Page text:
November 9, 2022
New camera launches
There’s been a plethora of new cameras launched in the last week or so. A quick summary of what they’ll do and when we can expect to see them
Until 2018, the Photokina photography event used to take place in Cologne every two years. It was an opportunity for the manufacturers to launch new products. However, when COVID forced the cancellation of the 2020 fair, the organising company decided to suspend Photokina indefinitely. Despite the show disappearing, the major camera manufacturers have followed the same timetable, and we have seen a barrage of new cameras announced in the last couple of weeks. If you’re interested in an upgrade and have a pile of cash burning a hole in your pocket, here’s what you can expect to see and when.
Sony Alpha A7R V
Sony has been one of the leaders in mirrorless technology, and the A7 range has been extremely popular. The just-announced Alpha A7R V camera replaces the three-year-old mark IV version. The A7 had fallen behind the Canon R5, and this new launch brings Sony back to a similar position as the Canon model.
At 61 megapixels, the A7R v produces some of the biggest files available, and as a result, Sony has added the latest BIONZ XR processor, which is in the flagship Sony A1. If you like big files, then the Pixel Shift Multi Shooting mode takes 16 images and combines them into a super high-resolution 241-megapixel image. In the A7R IV, this only worked for static images, but now the new processor can detect tiny movements, such as people moving or leaves blowing in the wind.
One of the other key technological advances over the last couple of years is autofocus systems detecting different types of objects. The list of subject types on the A7R V has expanded to include aeroplanes, cars, trains and insects, as well as the usual eye detection of humans, animals and birds.
Sony video shooters can now access 8K/25p video, an upgrade from the 4K/30p previously available on the earlier model. I’m still to be convinced of the need for such large video files, but if you’re looking for a video camera rather than stills, the A7R V competes with the best.
One of the downsides of the new processor is that the mark V version of the camera can only shoot 420 shots per charge of the battery, whereas the mark IV version could deliver 530 shots per charge.
The new camera from Sony will retail at £4,000 in the UK and will be available from the end of November 2022.
Canon EOS R6 Mark II
On the same day that Canon launched its R5 camera, they also brought out a reduced-pixel version, the R6. It had most of the features of its bigger brother but lacked 8K video and only had 20 megapixels. Two years later, Canon has announced an upgrade to the R6 with a mark II version.
The first noticeable difference is the addition of an extra 4 megapixels in the sensor size. This brings the upgraded Canon camera to the same place as its nearest rivals. However, where the latest R6 really sets itself above the rest is its 40 frames per second shooting speed when using the electronic shutter. Not only that, but it also offers a RAW burst mode which offers 30 frames per second, but thanks to clever technology pre-record 0.5 seconds before you actually press the shutter button! Great if you are always just missing the vital moment in your action shots.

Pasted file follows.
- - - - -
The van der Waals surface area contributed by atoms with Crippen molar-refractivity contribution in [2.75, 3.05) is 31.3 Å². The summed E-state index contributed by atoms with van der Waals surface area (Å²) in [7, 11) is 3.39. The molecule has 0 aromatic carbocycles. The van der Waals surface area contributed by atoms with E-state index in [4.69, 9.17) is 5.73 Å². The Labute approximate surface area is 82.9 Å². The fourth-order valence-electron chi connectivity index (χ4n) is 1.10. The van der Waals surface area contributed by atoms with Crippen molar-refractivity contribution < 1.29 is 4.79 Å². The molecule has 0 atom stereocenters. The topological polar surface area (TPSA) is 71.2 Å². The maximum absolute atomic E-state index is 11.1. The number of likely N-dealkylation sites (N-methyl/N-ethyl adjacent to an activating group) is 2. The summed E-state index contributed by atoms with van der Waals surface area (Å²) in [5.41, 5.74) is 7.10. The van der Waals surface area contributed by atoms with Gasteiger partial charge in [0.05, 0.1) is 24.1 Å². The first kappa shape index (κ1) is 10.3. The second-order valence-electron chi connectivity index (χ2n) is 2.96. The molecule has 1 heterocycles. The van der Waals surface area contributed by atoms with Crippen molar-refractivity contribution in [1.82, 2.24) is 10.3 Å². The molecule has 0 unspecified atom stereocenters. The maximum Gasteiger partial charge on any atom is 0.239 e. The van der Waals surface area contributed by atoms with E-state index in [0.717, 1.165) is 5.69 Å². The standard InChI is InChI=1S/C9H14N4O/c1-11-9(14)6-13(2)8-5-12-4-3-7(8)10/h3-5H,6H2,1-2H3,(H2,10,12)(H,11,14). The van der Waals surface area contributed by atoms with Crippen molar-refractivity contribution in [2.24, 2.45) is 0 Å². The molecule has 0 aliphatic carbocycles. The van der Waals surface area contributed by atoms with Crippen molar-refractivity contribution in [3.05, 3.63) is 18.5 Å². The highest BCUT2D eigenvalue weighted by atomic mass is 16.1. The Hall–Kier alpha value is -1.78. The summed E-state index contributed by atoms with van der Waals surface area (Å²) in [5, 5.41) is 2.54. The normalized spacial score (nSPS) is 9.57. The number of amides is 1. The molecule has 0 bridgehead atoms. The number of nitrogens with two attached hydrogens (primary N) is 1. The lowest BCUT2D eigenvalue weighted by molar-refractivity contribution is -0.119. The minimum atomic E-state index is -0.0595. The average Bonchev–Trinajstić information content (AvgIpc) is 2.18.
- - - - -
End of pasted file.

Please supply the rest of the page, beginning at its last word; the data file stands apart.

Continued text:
Like Sony, Canon has also upgraded the subjects that the autofocus system will latch onto. You can now set the camera to focus on humans, animals (dogs, cats, birds and horses) or vehicles (racing cars or motorbikes, aircraft and trains).
The Canon R6 Mark II will be available from 29 November 2022 at £2,779 but apparently, pre-orders have been so great that Canon is unlikely to deliver volumes of the new camera for quite a few months after the advertised launch.
Another pioneer in the mirrorless market is Fuji. Its XT-1 camera was launched in 2014, and it has just announced the release of the fifth generation of this popular camera. Fuji likes the retro feel to its XT range, and the XT-5 retains the three camera top dials that change ISO, shutter speeds and exposure compensation. I have to say that I find these dials fiddly and would much prefer to see a move away to the dials seen on most other manufacturers.
The most significant upgrade on the new camera is the increase from 26.1 megapixels to 40.2 megapixels. The extra pixels are assisted by an improved X-processor 5. Fuji has also improved its video capability with 6.2K/30p video available onboard.
Fuji has also introduced a Pixel Shift Multi-shot feature giving a file size of 160 megapixels. Another innovation from Sony being copied by other manufacturers. There’s no information on how well it deals with moving objects in this mode, so it will be interesting to see when it’s in the wild.
A welcome introduction to the Fuji range is a screen that now tilts in three directions, so you can now shoot on the back of the screen in landscape and portrait orientations. The addition of a dual slot CFexpress Type B memory card slot and some auto-focus modes to detect people, birds, animals, as well as a variety of vehicles completes the upgrade from the XT-4.
Available from the end of November, the XT-5 will retail at £1,699.
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About the author
As well as running Edinburgh Photography Workshop, Rich Dyson is a professional photographer. His photographs are regularly used in newspapers such as The Times, Guardian and Daily Telegraph. He also had two solo exhibitions and was featured in a members-sponsored exhibition in the Scottish Parliament. You can see and buy his photography at richdysonphotography.com.